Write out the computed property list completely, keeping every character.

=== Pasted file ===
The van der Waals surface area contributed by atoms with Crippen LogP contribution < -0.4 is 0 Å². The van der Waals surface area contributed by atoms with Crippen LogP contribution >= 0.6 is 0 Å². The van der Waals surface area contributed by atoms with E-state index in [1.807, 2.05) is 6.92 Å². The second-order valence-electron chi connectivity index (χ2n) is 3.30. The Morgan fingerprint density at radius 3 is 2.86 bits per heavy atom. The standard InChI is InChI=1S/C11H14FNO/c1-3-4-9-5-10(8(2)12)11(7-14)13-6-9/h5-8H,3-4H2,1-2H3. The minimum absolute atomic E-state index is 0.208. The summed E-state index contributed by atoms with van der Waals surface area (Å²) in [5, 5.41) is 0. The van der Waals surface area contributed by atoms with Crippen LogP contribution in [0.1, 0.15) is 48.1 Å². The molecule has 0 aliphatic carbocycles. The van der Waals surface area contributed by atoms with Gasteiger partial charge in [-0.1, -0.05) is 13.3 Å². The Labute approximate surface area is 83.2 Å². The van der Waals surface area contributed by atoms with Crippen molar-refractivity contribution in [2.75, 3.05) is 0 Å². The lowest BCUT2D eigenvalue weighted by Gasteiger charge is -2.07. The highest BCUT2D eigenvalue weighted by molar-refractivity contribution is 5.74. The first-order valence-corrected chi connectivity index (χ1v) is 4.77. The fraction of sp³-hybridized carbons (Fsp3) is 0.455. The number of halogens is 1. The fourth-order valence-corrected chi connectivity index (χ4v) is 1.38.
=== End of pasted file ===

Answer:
The van der Waals surface area contributed by atoms with Crippen LogP contribution < -0.4 is 0 Å². The van der Waals surface area contributed by atoms with Crippen LogP contribution >= 0.6 is 0 Å². The van der Waals surface area contributed by atoms with E-state index in [1.807, 2.05) is 6.92 Å². The second-order valence-electron chi connectivity index (χ2n) is 3.30. The Morgan fingerprint density at radius 3 is 2.86 bits per heavy atom. The standard InChI is InChI=1S/C11H14FNO/c1-3-4-9-5-10(8(2)12)11(7-14)13-6-9/h5-8H,3-4H2,1-2H3. The minimum absolute atomic E-state index is 0.208. The summed E-state index contributed by atoms with van der Waals surface area (Å²) in [5, 5.41) is 0. The van der Waals surface area contributed by atoms with Crippen LogP contribution in [0.1, 0.15) is 48.1 Å². The molecule has 0 aliphatic carbocycles. The van der Waals surface area contributed by atoms with Gasteiger partial charge in [-0.1, -0.05) is 13.3 Å². The Labute approximate surface area is 83.2 Å². The van der Waals surface area contributed by atoms with Crippen molar-refractivity contribution in [2.75, 3.05) is 0 Å². The lowest BCUT2D eigenvalue weighted by Gasteiger charge is -2.07. The highest BCUT2D eigenvalue weighted by molar-refractivity contribution is 5.74. The first-order valence-corrected chi connectivity index (χ1v) is 4.77. The fraction of sp³-hybridized carbons (Fsp3) is 0.455. The number of halogens is 1. The fourth-order valence-corrected chi connectivity index (χ4v) is 1.38.